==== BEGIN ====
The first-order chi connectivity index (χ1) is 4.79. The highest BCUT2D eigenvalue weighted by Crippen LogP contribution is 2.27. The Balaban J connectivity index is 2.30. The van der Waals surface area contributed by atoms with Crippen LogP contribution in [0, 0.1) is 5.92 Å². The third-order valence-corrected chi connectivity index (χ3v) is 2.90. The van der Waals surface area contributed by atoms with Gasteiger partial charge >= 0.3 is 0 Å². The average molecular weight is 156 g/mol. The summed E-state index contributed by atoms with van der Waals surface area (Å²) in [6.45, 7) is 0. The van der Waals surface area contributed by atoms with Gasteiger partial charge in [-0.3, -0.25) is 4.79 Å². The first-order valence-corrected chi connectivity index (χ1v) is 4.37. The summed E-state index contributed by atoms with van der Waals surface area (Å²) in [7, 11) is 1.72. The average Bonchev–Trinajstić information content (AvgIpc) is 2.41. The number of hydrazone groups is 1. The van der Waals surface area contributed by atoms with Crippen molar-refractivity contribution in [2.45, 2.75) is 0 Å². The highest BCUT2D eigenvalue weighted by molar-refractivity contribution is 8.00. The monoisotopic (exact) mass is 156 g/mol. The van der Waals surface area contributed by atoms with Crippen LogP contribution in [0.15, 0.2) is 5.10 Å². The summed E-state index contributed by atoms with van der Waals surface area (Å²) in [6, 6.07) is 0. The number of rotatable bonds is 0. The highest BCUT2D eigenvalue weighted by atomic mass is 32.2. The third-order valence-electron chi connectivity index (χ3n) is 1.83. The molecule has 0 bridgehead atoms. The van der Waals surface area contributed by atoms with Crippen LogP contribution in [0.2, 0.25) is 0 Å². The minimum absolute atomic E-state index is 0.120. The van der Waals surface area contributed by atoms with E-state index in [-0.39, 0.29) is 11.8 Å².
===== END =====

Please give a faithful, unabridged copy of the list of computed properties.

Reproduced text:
The first-order chi connectivity index (χ1) is 4.79. The highest BCUT2D eigenvalue weighted by Crippen LogP contribution is 2.27. The Balaban J connectivity index is 2.30. The van der Waals surface area contributed by atoms with Crippen LogP contribution in [0, 0.1) is 5.92 Å². The third-order valence-corrected chi connectivity index (χ3v) is 2.90. The van der Waals surface area contributed by atoms with Gasteiger partial charge >= 0.3 is 0 Å². The average molecular weight is 156 g/mol. The summed E-state index contributed by atoms with van der Waals surface area (Å²) in [6.45, 7) is 0. The van der Waals surface area contributed by atoms with Gasteiger partial charge in [-0.3, -0.25) is 4.79 Å². The first-order valence-corrected chi connectivity index (χ1v) is 4.37. The summed E-state index contributed by atoms with van der Waals surface area (Å²) in [7, 11) is 1.72. The average Bonchev–Trinajstić information content (AvgIpc) is 2.41. The number of hydrazone groups is 1. The van der Waals surface area contributed by atoms with Crippen molar-refractivity contribution in [2.45, 2.75) is 0 Å². The highest BCUT2D eigenvalue weighted by molar-refractivity contribution is 8.00. The monoisotopic (exact) mass is 156 g/mol. The van der Waals surface area contributed by atoms with Crippen LogP contribution in [0.15, 0.2) is 5.10 Å². The summed E-state index contributed by atoms with van der Waals surface area (Å²) in [6, 6.07) is 0. The number of rotatable bonds is 0. The highest BCUT2D eigenvalue weighted by atomic mass is 32.2. The third-order valence-electron chi connectivity index (χ3n) is 1.83. The molecule has 0 bridgehead atoms. The van der Waals surface area contributed by atoms with Crippen LogP contribution in [0.2, 0.25) is 0 Å². The minimum absolute atomic E-state index is 0.120. The van der Waals surface area contributed by atoms with E-state index in [-0.39, 0.29) is 11.8 Å².